Limits...
Education and Genetic Risk Modulate Hippocampal Structure in Alzheimer ’ s Disease

View Article: PubMed Central - PubMed

ABSTRACT

Genetic and environmental protective factors and risks modulate brain structure and function in neurodegenerative diseases and their preclinical stages. We wanted to investigate whether the years of formal education, a proxy measure for cognitive reserve, would influence hippocampal structure in Alzheimer’s disease patients, and whether apolipoprotein Eε4 (APOE4) carrier status and a first-degree family history of the disease would change a possible association. Fifty-eight Alzheimer’s disease patients underwent 3T magnetic resonance imaging. We applied a cortical unfolding approach to investigate individual subregions of the medial temporal lobe. Among patients homozygous for the APOE4 genotype or carrying both APOE4 and family history risks, lower education was associated with a thinner cortex in multiple medial temporal regions, including the hippocampus. Our data suggest that the years of formal education and genetic risks interact in their influence on hippocampal structure in Alzheimer’s disease patients.

No MeSH data available.


Related in: MedlinePlus

Correlation of education and cortical thickness. The figure illustrates the association of the years of education and cortical thickness across medial temporal subregions (legend see Figure 1). Patients homozygous for the APOE4 allele or APOE4 carriers with a first-degree family history of Alzheimer’s disease showed a positive correlation of education and thickness in all regions except CA1. Patients with an intermediate risk profile (APOE4 heterozygosis or family history risk) showed this correlation only in PHC with trends for other regions, such as the ERC. Patients in the low risk group (no APOE4 allele and no family history) did not show an association between education and thickness.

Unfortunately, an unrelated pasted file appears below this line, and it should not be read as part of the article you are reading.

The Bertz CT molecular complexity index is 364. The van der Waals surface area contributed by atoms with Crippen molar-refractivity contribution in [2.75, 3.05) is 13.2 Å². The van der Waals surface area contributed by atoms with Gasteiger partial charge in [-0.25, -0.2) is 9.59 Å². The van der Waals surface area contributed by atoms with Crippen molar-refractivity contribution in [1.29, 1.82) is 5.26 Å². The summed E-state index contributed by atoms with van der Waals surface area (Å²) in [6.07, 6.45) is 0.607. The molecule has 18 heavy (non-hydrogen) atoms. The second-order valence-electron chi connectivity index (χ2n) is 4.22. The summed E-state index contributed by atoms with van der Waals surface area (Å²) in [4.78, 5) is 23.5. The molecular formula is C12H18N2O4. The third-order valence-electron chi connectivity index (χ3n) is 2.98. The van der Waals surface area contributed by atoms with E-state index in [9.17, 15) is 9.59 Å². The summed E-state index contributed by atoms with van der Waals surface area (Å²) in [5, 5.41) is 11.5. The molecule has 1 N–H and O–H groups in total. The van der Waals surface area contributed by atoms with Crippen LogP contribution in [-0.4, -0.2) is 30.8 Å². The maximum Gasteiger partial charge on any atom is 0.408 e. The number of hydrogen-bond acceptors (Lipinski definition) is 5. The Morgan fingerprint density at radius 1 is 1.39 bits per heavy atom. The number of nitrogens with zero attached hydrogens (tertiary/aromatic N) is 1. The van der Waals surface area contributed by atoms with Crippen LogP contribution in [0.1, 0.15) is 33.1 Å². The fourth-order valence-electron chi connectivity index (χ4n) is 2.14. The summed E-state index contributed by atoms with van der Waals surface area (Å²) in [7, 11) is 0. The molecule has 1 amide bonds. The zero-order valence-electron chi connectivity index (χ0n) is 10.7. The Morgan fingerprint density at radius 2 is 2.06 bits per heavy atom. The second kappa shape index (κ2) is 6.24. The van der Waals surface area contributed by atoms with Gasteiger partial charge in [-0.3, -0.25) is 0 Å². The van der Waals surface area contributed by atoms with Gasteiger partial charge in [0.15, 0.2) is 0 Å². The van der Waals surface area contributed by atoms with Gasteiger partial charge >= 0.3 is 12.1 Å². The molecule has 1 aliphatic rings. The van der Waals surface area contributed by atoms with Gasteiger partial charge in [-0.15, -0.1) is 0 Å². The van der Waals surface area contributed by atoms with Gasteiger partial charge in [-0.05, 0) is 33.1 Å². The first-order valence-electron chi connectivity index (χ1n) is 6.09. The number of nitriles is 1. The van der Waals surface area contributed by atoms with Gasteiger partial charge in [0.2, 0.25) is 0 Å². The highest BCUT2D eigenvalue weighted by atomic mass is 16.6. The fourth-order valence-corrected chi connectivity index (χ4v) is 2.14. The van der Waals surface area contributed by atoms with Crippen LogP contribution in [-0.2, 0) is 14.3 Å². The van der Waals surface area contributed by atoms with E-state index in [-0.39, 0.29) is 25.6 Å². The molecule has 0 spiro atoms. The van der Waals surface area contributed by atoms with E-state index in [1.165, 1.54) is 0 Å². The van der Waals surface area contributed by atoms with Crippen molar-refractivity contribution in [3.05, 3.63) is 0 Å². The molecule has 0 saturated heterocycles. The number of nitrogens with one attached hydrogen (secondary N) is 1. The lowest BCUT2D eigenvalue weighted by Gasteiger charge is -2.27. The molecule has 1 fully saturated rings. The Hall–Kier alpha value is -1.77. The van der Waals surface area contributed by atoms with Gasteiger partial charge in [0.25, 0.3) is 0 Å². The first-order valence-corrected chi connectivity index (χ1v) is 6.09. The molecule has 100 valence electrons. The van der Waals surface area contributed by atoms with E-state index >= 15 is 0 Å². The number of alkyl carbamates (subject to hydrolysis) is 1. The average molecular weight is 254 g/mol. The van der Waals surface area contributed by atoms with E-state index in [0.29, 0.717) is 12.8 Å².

© Copyright Policy - open-access
Related In: Results  -  Collection

License
getmorefigures.php?uid=PMC5036951&req=5

F2-ad-7-5-553: Correlation of education and cortical thickness. The figure illustrates the association of the years of education and cortical thickness across medial temporal subregions (legend see Figure 1). Patients homozygous for the APOE4 allele or APOE4 carriers with a first-degree family history of Alzheimer’s disease showed a positive correlation of education and thickness in all regions except CA1. Patients with an intermediate risk profile (APOE4 heterozygosis or family history risk) showed this correlation only in PHC with trends for other regions, such as the ERC. Patients in the low risk group (no APOE4 allele and no family history) did not show an association between education and thickness.

Mentions: Mean cortical thickness (averaged across all subregions) did not significantly differ between higher and lower educated patients (higher educated: 2,28 mm ± 0.12 mm, lower educated: 2,20 mm ± 0.17 mm). The mixed general linear models did not show main effects for education status and risk factor status, but revealed an interaction between both factors (F=3.97, df=2,46, p=0.026). Main effects for age and gender were not significant. Post hoc analyses (Figure 2) showed no correlation between the years of education and cortical thickness in all medial temporal lobe subregions among Alzheimer’s disease patients carrying no genetic risk factors. In patients carrying either the APOE4 allele or having a first-degree family history of Alzheimer’s disease, years of education and cortical thickness were positively correlated in the parahippocampal cortex (Pearson’s r=0.45, p=0.045), and across all medial temporal subregions combined (r=0.48, p=0.031). The entorhinal cortex failed to reach significance (r=0.44, p=0.053). Among patients homozygous for the APOE4 allele or carrying both APOE4 and family history risk factors, years of education and cortical thickness were positively correlated in the hippocampus CA23DG region (r=0.63, p=0.004), subiculum (r=0.47, p=0.044), entorhinal cortex (r=0.58, p=0.01), perirhinal cortex (r=0.73, p<0.001), parahippocampal cortex (r=0.72, p=0.001), fusiform gyrus (r=0.61, p=0.006), and across all subregions combined (r=0.77, p<0.001).